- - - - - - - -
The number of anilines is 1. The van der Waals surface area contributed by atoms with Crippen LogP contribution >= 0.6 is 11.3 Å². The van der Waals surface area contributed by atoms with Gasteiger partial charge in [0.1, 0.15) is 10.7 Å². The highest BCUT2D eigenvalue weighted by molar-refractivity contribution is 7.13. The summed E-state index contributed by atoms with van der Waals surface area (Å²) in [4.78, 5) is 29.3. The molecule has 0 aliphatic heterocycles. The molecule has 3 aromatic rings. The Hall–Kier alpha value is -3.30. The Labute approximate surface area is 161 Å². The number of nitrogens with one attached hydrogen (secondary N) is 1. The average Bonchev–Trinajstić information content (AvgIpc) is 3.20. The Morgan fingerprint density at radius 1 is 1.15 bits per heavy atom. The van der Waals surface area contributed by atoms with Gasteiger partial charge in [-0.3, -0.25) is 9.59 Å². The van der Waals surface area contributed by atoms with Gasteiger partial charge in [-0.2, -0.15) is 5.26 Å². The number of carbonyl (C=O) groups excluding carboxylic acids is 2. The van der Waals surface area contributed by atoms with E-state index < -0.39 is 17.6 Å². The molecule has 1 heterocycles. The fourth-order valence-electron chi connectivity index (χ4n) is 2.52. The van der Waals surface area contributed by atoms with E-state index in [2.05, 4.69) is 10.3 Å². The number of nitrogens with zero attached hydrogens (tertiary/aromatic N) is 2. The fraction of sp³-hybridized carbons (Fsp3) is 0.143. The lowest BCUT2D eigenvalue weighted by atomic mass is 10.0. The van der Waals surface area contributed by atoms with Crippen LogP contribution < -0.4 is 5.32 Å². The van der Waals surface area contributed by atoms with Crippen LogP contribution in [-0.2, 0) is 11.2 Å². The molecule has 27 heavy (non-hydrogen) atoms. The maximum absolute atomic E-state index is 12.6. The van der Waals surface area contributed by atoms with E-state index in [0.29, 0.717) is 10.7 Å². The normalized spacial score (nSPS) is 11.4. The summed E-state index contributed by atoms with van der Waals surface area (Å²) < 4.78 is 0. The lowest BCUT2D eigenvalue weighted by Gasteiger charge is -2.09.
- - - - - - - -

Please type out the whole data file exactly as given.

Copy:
The number of anilines is 1. The van der Waals surface area contributed by atoms with Crippen LogP contribution >= 0.6 is 11.3 Å². The van der Waals surface area contributed by atoms with Gasteiger partial charge in [0.1, 0.15) is 10.7 Å². The highest BCUT2D eigenvalue weighted by molar-refractivity contribution is 7.13. The summed E-state index contributed by atoms with van der Waals surface area (Å²) in [4.78, 5) is 29.3. The molecule has 0 aliphatic heterocycles. The molecule has 3 aromatic rings. The Hall–Kier alpha value is -3.30. The Labute approximate surface area is 161 Å². The number of nitrogens with one attached hydrogen (secondary N) is 1. The average Bonchev–Trinajstić information content (AvgIpc) is 3.20. The Morgan fingerprint density at radius 1 is 1.15 bits per heavy atom. The van der Waals surface area contributed by atoms with Gasteiger partial charge in [-0.3, -0.25) is 9.59 Å². The van der Waals surface area contributed by atoms with Gasteiger partial charge in [-0.2, -0.15) is 5.26 Å². The number of carbonyl (C=O) groups excluding carboxylic acids is 2. The van der Waals surface area contributed by atoms with E-state index < -0.39 is 17.6 Å². The molecule has 1 heterocycles. The fourth-order valence-electron chi connectivity index (χ4n) is 2.52. The van der Waals surface area contributed by atoms with E-state index in [2.05, 4.69) is 10.3 Å². The number of nitrogens with zero attached hydrogens (tertiary/aromatic N) is 2. The fraction of sp³-hybridized carbons (Fsp3) is 0.143. The lowest BCUT2D eigenvalue weighted by atomic mass is 10.0. The van der Waals surface area contributed by atoms with Crippen LogP contribution < -0.4 is 5.32 Å². The van der Waals surface area contributed by atoms with Crippen LogP contribution in [-0.2, 0) is 11.2 Å². The molecule has 27 heavy (non-hydrogen) atoms. The maximum absolute atomic E-state index is 12.6. The van der Waals surface area contributed by atoms with E-state index in [0.29, 0.717) is 10.7 Å². The normalized spacial score (nSPS) is 11.4. The summed E-state index contributed by atoms with van der Waals surface area (Å²) < 4.78 is 0. The lowest BCUT2D eigenvalue weighted by Gasteiger charge is -2.09.